War Fiction : Fallen Angels

1362 Words Jan 29th, 2016 6 Pages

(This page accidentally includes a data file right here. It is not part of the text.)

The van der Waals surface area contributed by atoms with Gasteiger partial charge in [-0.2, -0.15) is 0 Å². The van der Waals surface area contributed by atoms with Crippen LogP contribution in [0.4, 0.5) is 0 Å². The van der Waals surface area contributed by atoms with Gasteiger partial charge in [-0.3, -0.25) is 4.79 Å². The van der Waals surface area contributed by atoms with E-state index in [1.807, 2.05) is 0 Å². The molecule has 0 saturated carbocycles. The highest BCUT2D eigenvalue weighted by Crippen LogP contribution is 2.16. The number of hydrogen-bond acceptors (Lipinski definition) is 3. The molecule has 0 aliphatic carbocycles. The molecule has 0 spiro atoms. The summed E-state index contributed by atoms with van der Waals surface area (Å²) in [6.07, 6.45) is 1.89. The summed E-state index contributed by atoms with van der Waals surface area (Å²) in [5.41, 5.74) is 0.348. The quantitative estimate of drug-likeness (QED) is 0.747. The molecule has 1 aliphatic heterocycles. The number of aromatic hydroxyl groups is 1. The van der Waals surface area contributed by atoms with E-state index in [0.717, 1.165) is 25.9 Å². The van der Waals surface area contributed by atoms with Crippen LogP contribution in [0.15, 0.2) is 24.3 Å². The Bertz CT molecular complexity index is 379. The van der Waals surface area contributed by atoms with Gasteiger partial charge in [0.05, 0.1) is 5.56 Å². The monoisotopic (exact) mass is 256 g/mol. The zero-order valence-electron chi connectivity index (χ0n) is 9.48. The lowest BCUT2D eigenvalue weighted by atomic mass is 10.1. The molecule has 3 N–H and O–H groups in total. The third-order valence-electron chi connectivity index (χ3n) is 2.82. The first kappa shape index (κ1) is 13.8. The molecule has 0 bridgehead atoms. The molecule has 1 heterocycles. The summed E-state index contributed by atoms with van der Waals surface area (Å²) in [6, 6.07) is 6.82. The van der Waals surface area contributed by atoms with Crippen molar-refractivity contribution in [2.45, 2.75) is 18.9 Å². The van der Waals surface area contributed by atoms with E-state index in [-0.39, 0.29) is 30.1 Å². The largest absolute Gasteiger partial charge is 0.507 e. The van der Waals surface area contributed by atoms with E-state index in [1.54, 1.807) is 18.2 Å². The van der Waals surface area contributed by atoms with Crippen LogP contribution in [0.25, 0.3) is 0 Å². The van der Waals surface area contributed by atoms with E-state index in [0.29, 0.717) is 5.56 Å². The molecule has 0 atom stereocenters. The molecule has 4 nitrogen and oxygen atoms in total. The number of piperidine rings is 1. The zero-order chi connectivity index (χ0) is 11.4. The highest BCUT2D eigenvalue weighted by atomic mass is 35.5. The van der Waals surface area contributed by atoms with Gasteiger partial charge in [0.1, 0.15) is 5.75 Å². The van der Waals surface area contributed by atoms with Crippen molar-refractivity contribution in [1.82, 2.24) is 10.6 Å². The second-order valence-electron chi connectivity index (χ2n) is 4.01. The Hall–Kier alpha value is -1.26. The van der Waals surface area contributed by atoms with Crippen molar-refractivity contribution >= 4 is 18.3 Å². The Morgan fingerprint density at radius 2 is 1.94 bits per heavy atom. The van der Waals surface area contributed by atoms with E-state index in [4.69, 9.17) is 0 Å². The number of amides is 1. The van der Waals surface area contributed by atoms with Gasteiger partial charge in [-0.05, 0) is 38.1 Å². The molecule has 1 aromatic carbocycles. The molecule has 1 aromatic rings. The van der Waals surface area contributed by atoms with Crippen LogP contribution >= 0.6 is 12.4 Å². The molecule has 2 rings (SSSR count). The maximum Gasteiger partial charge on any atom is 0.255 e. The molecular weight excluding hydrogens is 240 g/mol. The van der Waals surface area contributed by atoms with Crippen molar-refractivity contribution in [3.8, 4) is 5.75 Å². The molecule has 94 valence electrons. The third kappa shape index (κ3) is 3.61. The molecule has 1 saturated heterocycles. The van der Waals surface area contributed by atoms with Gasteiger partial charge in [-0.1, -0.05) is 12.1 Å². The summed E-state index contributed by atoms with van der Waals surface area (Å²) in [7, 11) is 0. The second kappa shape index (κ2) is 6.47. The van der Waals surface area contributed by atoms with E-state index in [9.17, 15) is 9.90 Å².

The war novel Fallen Angels is the ideal example of what any war fiction should strive to be. It’s relatable, realistic, and graphic themes are common in the battlefield and should be depicted as such. Myers really used his experience in the army to his advantage for creating a sense of actually being involved with the characters and the relationships between them. It is difficult to keep track of the ranks and names of the squad members and leaders, but that’s what the military is really like. The sense of complication and confusion are a big aspect of what makes up war fiction. The books starts off with Richard Perry, a black 17 year old from Harlem who didn’t see his life going anywhere back in the states. After dropping out of high school, he couldn’t really afford to support his mother and his little brother, Kenny. With nowhere else to go he joins the U.S army. Confident his knee injury will keep him out of the war, he expected to be processed and stationed in Germany. After basic training, he did not get what he wished for, but instead was sent to the heart of the war in Vietnam. Upon arrival, Perry meets the comical “Peewee” and Jenkins. Perry and Jenkins’ relationship was cut short as Jenkins unfortunately walked right on top of a land mine on a path that was supposedly marked to be safe. Perry was very shaken up as he had just met Jenkins and he wasn’t expecting much combat because the high amount of rumors about the war coming to an end. Richard finally sees the…
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